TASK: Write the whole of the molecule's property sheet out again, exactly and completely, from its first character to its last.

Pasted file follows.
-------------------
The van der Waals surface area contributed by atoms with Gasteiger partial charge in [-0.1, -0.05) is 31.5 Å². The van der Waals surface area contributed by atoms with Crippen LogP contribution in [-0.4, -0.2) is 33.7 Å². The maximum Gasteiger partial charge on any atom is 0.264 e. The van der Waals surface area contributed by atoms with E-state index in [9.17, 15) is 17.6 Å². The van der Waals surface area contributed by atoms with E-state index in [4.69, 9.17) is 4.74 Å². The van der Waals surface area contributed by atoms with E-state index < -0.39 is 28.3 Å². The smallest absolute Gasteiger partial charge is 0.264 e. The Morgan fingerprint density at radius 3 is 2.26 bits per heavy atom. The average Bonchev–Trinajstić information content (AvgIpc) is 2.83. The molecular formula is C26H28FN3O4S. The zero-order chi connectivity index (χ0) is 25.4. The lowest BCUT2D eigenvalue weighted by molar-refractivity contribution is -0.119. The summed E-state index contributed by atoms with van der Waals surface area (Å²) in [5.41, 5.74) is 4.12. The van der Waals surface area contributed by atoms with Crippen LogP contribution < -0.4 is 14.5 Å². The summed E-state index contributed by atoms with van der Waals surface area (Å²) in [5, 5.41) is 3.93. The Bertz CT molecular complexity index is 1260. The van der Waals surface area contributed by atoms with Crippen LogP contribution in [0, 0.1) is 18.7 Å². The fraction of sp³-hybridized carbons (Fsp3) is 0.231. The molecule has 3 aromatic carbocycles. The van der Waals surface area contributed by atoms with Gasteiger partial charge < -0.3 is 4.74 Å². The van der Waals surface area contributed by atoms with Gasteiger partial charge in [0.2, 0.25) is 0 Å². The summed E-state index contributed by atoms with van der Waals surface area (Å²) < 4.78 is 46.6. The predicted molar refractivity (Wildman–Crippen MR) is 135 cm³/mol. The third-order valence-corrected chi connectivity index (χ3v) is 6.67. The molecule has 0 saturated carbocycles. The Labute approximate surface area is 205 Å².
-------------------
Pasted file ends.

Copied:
The van der Waals surface area contributed by atoms with Gasteiger partial charge in [-0.1, -0.05) is 31.5 Å². The van der Waals surface area contributed by atoms with Crippen LogP contribution in [-0.4, -0.2) is 33.7 Å². The maximum Gasteiger partial charge on any atom is 0.264 e. The van der Waals surface area contributed by atoms with E-state index in [9.17, 15) is 17.6 Å². The van der Waals surface area contributed by atoms with E-state index in [4.69, 9.17) is 4.74 Å². The van der Waals surface area contributed by atoms with E-state index < -0.39 is 28.3 Å². The smallest absolute Gasteiger partial charge is 0.264 e. The Morgan fingerprint density at radius 3 is 2.26 bits per heavy atom. The average Bonchev–Trinajstić information content (AvgIpc) is 2.83. The molecular formula is C26H28FN3O4S. The zero-order chi connectivity index (χ0) is 25.4. The lowest BCUT2D eigenvalue weighted by molar-refractivity contribution is -0.119. The summed E-state index contributed by atoms with van der Waals surface area (Å²) in [5.41, 5.74) is 4.12. The van der Waals surface area contributed by atoms with Crippen LogP contribution < -0.4 is 14.5 Å². The summed E-state index contributed by atoms with van der Waals surface area (Å²) in [5, 5.41) is 3.93. The Bertz CT molecular complexity index is 1260. The van der Waals surface area contributed by atoms with Crippen LogP contribution in [0, 0.1) is 18.7 Å². The fraction of sp³-hybridized carbons (Fsp3) is 0.231. The molecule has 3 aromatic carbocycles. The van der Waals surface area contributed by atoms with Gasteiger partial charge < -0.3 is 4.74 Å². The van der Waals surface area contributed by atoms with Gasteiger partial charge in [0.2, 0.25) is 0 Å². The summed E-state index contributed by atoms with van der Waals surface area (Å²) < 4.78 is 46.6. The predicted molar refractivity (Wildman–Crippen MR) is 135 cm³/mol. The third-order valence-corrected chi connectivity index (χ3v) is 6.67. The molecule has 0 saturated carbocycles. The Labute approximate surface area is 205 Å².